Childhood Dental Emergencies

Childhood Dental Emergencies

What you should do if your child suffers from tooth damage or dental pain.

With diligent cleaning and generally taking good care of our teeth, as adults we can at least minimise any dental treatment that we might need. We can also help our children to protect their teeth by encouraging and supervising good cleaning habits.

As most parents know though, children don’t tend to sit around for long periods of time and are off on their adventures, sometimes with painful consequences!

Whilst most of the problems discussed below can also happen to grown ups, it is children that are generally more at risk. Our Ipswich dental clinic offers advice on what you should do in these situations.

Knocked out teeth

Whether through sports or a collision in the playground, banged heads and knocked out teeth are not that uncommon. They can be distressing to a child though and the loss of a first tooth can also have an effect on how the following tooth develops. With this in mind, here is what you should do.

  • Pick up the tooth by the crown part. Do not touch the root. Rinse it in water to remove any dust etc.
  • If the child is old enough, they can store the tooth under their tongue or in the cheek. If not, it should be put in a clean container and milk or saliva (including the parent’s) added. This will help to preserve it.
  • Get to the dentist as quickly as you can. The faster you get there, the better the chance that the dentist can replace the tooth for you. Do not try to do this yourself.

Dental pain

Toothache can be excruciating even for adults but for children, it is likely to feel many times worse. If your child is suffering from a toothache, here is what you should do. If the problem is caused by teething, give your child age appropriate painkillers. Do make sure to read the instructions and medical advice on the packaging correctly.

If it is caused by tooth decay,  you can also give them appropriate painkillers, but then also make an appointment to visit one of the children’s dentists at the Foxhall Dental Practice as soon as you can. If you explain to the receptionist that your child is in pain, they will do their best to arrange a speedy appointment for you.

Damaged tooth

Cracked, broken or generally damaged teeth are not uncommon. You should have it looked at by a dentist as soon as you can. You may wish to give painkillers if they are in significant discomfort, but seeing a dentist should be your number one priority. If the damage has been caused by a serious blow, you would be advised to go to the A&E first to make sure that there is no serious head trauma.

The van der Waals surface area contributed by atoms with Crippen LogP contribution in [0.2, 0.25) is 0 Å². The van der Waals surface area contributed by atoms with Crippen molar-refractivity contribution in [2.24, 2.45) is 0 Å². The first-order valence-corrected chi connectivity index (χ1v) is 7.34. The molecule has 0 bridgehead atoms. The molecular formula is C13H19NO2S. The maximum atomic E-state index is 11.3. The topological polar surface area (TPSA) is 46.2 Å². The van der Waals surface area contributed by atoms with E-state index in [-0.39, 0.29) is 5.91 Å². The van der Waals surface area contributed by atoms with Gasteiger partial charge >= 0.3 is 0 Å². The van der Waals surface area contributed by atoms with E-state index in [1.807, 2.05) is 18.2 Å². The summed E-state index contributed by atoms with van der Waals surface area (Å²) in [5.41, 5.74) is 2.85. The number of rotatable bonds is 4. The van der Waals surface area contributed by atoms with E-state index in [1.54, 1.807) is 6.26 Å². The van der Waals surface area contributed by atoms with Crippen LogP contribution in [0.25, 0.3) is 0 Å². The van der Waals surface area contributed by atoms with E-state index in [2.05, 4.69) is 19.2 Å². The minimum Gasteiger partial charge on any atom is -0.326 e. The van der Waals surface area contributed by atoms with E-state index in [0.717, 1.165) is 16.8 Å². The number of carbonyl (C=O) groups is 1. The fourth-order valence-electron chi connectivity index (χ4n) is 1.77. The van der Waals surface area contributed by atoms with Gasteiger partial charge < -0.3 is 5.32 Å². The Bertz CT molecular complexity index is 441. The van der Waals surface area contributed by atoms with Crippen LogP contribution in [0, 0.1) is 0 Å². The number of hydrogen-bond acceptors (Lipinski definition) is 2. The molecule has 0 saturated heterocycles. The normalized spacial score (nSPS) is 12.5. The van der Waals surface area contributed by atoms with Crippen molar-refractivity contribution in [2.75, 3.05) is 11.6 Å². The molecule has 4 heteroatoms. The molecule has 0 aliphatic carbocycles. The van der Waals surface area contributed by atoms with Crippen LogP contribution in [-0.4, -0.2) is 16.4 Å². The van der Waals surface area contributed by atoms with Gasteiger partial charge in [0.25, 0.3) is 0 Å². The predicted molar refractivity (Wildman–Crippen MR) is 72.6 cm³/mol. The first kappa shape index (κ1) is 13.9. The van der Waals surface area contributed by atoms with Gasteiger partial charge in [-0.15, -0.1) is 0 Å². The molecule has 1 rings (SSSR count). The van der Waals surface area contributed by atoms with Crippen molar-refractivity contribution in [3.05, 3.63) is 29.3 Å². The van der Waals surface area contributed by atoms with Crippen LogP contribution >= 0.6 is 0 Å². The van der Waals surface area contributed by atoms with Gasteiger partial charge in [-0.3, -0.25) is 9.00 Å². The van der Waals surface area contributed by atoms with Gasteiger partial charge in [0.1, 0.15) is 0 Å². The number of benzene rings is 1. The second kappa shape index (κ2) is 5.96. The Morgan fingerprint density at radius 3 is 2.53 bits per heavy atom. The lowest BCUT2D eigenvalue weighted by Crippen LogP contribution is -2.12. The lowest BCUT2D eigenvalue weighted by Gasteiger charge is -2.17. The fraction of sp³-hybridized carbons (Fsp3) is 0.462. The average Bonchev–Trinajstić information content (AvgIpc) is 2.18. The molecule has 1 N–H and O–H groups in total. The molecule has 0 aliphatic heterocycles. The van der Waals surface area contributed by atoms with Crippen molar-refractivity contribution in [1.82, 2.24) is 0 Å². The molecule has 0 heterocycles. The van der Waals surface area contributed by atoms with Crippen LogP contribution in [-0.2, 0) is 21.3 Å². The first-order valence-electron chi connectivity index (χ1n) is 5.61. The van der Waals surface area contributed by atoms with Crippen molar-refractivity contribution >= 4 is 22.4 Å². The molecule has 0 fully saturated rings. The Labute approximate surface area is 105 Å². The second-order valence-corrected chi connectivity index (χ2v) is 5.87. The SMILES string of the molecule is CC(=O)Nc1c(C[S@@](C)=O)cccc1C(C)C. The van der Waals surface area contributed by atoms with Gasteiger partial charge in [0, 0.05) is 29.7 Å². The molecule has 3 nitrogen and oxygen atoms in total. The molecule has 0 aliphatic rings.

Objects stuck between the teeth

Kids put things in their mouths, often things that they shouldn’t, and, whilst we adults try to keep things out of reach, they will usually find something to put in their mouth that we don’t want them to. Occasionally, small parts of toys and other objects may get stuck between their teeth. If this happens you should:

  • Get them to swill water around the mouth and spit to see if this removes it.
  • If not, try brushing and flossing their teeth
  • If these gentle actions fail to dislodge it, don’t use an instrument to try to do so at home but see the dentist who will do this for you, reducing the risk of gum trauma.

Mouth ulcers

Ulcers are not uncommon in children. Mouth ulcers though can be sore and cause some discomfort. If your child has mouth ulcers, you should

  • Avoid giving them anything spicy or acidic to eat or drink as this will worsen the discomfort
  • Use lukewarm salt water to rinse the mouth out. This will sooth them and also help to keep the mouth clean
  • Over the counter gels can be used on the ulcers. This will help to both heal and soothe them and hopefully enable the child to sleep at night
  • If you notice that the child has a temperature or notice any other signs that concern you, this could indicate a viral infection and you should take your child to see the doctor for further investigation.

No parent likes to see their children suffer from toothache and we hope that the above advice helps you should the situation arise. For our part, the Foxhall Dental Practice will always try to see children as soon as we possibly can.  If you need an emergency appointment, please call us as early as you can after we have opened. If the practice is not open, such as during a Bank Holiday, you should still call our Ipswich practice on 01473 258396 where you will hear a recorded message advising what you should do next.